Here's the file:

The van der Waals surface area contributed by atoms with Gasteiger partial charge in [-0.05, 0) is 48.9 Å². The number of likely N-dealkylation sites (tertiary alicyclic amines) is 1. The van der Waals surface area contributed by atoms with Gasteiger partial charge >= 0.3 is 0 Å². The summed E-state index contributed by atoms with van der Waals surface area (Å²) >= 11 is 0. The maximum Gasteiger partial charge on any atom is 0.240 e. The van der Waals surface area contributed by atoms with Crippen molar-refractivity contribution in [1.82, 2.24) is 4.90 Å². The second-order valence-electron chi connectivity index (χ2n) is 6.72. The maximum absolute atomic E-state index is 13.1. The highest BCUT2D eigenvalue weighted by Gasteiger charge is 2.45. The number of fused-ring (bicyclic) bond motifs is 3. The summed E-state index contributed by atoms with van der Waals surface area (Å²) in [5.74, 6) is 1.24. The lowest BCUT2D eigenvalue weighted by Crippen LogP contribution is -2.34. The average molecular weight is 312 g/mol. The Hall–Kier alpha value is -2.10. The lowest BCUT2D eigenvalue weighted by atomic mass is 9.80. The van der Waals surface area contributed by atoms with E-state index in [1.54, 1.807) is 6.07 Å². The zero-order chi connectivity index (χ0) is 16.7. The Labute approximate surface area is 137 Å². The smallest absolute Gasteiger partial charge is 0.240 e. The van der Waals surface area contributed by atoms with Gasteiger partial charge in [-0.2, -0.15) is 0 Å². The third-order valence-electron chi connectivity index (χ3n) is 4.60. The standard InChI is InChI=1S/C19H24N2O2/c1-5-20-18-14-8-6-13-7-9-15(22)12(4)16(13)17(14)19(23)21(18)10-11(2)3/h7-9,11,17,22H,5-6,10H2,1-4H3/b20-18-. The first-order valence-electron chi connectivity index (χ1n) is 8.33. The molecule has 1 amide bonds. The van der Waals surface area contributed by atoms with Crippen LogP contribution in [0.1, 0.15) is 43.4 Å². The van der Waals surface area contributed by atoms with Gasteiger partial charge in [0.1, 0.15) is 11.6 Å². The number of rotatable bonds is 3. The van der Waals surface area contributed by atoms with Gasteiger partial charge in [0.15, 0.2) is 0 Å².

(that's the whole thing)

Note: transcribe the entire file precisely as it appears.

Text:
The van der Waals surface area contributed by atoms with Gasteiger partial charge in [-0.05, 0) is 48.9 Å². The number of likely N-dealkylation sites (tertiary alicyclic amines) is 1. The van der Waals surface area contributed by atoms with Gasteiger partial charge >= 0.3 is 0 Å². The summed E-state index contributed by atoms with van der Waals surface area (Å²) >= 11 is 0. The maximum Gasteiger partial charge on any atom is 0.240 e. The van der Waals surface area contributed by atoms with Crippen molar-refractivity contribution in [1.82, 2.24) is 4.90 Å². The second-order valence-electron chi connectivity index (χ2n) is 6.72. The maximum absolute atomic E-state index is 13.1. The highest BCUT2D eigenvalue weighted by Gasteiger charge is 2.45. The number of fused-ring (bicyclic) bond motifs is 3. The summed E-state index contributed by atoms with van der Waals surface area (Å²) in [5.74, 6) is 1.24. The lowest BCUT2D eigenvalue weighted by Crippen LogP contribution is -2.34. The average molecular weight is 312 g/mol. The Hall–Kier alpha value is -2.10. The lowest BCUT2D eigenvalue weighted by atomic mass is 9.80. The van der Waals surface area contributed by atoms with E-state index in [1.54, 1.807) is 6.07 Å². The zero-order chi connectivity index (χ0) is 16.7. The Labute approximate surface area is 137 Å². The smallest absolute Gasteiger partial charge is 0.240 e. The van der Waals surface area contributed by atoms with Gasteiger partial charge in [-0.2, -0.15) is 0 Å². The third-order valence-electron chi connectivity index (χ3n) is 4.60. The standard InChI is InChI=1S/C19H24N2O2/c1-5-20-18-14-8-6-13-7-9-15(22)12(4)16(13)17(14)19(23)21(18)10-11(2)3/h7-9,11,17,22H,5-6,10H2,1-4H3/b20-18-. The first-order valence-electron chi connectivity index (χ1n) is 8.33. The molecule has 1 amide bonds. The van der Waals surface area contributed by atoms with Crippen LogP contribution in [0.1, 0.15) is 43.4 Å². The van der Waals surface area contributed by atoms with Gasteiger partial charge in [0.1, 0.15) is 11.6 Å². The number of rotatable bonds is 3. The van der Waals surface area contributed by atoms with Gasteiger partial charge in [0.15, 0.2) is 0 Å².